Breaking-News1.jpgOn Tuesday, November 22, 2016, Judge Amos Mazzant of the U.S. District Court in the Eastern District of Texas (a 2014 Obama-appointee) issued a preliminary injunction barring implementation of the U.S. Department of Labor’s (DOL) new rule (“Final Rule”) raising the salary threshold for certain overtime exemptions under the Fair Labor Standards Act (FLSA).  The

One particularly difficult challenge in complying with the strict minimum wage and overtime requirements of the Fair Labor Standards Act is an employer’s computerized timekeeping, payroll and/or accounting systems.  For the vast majority of public sector employers, timekeeping is automated, as is payroll and the computation of wages owed; hard-copy timecards for employees and manual

Retirement-Sign.jpg

This blog post was authored by Erin Kunze.

A number of California transit agencies, as well as cities and counties that operate and maintain transit systems, are in legal limbo over whether the Public Employees’ Pension Reform Act of 2013 (“PEPRA”) applies to mass transit employees.  The State of California prevailed in its legal

Healthcare.jpgThis post was authored by Stephanie Lowe

The federal government recently released updates to the model Consolidated Omnibus Budget Reconciliation Act (“COBRA”) notices available to employers on the Department of Labor (“DOL”) website.  The updated model notices clarify that additional cost-effective coverage options, including financial assistance under the Affordable Care Act (“ACA”), may be available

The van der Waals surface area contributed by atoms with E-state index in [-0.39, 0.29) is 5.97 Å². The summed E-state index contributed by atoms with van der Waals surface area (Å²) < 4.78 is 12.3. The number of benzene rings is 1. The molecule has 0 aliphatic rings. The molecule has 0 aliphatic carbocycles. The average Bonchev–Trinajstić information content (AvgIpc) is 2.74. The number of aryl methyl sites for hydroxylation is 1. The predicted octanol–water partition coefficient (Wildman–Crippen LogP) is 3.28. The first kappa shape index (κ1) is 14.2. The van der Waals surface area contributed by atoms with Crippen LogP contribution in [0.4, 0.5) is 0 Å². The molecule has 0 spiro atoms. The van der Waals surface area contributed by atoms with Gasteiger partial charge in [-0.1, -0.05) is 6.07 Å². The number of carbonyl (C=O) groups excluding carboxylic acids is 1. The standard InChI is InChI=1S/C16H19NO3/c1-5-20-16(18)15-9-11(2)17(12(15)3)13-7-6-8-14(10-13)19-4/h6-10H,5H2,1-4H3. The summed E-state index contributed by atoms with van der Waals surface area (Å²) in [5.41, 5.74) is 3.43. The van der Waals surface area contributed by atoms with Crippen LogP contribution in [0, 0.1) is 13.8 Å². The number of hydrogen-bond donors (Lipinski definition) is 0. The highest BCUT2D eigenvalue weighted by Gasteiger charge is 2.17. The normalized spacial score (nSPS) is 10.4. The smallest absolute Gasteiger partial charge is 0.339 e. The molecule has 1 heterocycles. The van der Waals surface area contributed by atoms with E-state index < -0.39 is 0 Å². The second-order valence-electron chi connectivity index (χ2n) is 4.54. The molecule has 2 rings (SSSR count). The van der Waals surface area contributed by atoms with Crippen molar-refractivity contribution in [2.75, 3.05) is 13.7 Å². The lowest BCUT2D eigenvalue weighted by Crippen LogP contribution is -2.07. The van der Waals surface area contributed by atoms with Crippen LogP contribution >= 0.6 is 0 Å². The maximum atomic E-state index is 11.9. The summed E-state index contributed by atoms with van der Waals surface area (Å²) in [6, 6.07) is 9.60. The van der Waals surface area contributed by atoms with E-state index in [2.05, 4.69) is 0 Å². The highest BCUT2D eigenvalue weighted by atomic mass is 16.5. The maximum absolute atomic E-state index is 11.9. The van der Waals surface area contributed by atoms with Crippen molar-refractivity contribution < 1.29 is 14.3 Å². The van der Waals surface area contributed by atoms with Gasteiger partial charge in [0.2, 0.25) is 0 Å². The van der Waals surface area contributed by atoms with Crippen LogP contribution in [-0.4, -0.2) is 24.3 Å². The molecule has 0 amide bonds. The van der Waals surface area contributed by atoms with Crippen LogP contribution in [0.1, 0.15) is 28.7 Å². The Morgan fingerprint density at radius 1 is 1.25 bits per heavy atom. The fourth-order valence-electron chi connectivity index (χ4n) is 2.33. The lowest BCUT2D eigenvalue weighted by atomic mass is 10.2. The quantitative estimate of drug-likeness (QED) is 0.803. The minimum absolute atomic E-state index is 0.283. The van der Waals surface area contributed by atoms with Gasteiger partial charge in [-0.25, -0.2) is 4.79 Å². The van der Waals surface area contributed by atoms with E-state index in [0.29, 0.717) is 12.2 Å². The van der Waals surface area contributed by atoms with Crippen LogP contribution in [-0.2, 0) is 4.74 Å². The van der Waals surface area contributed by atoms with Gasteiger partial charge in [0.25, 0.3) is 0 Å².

hourglass-small copy.jpgThis blog post was authored by Meredith Karasch

If you think your agency has classified exempt employees correctly, you may want to take a second look.  Last month, we reported on the Department of Labor (“DOL”) audit that resulted in an award of $544,715 in back wages against the San Francisco Giants.  Part of that

Interns.jpgIn February we reported on the growing number of lawsuits brought by unpaid interns against companies they worked with for failure to pay regular and overtime wages.  The unpaid interns claim that these businesses treated them like employees.  Consequently, the interns argue they should have been paid like employees as required by the federal Fair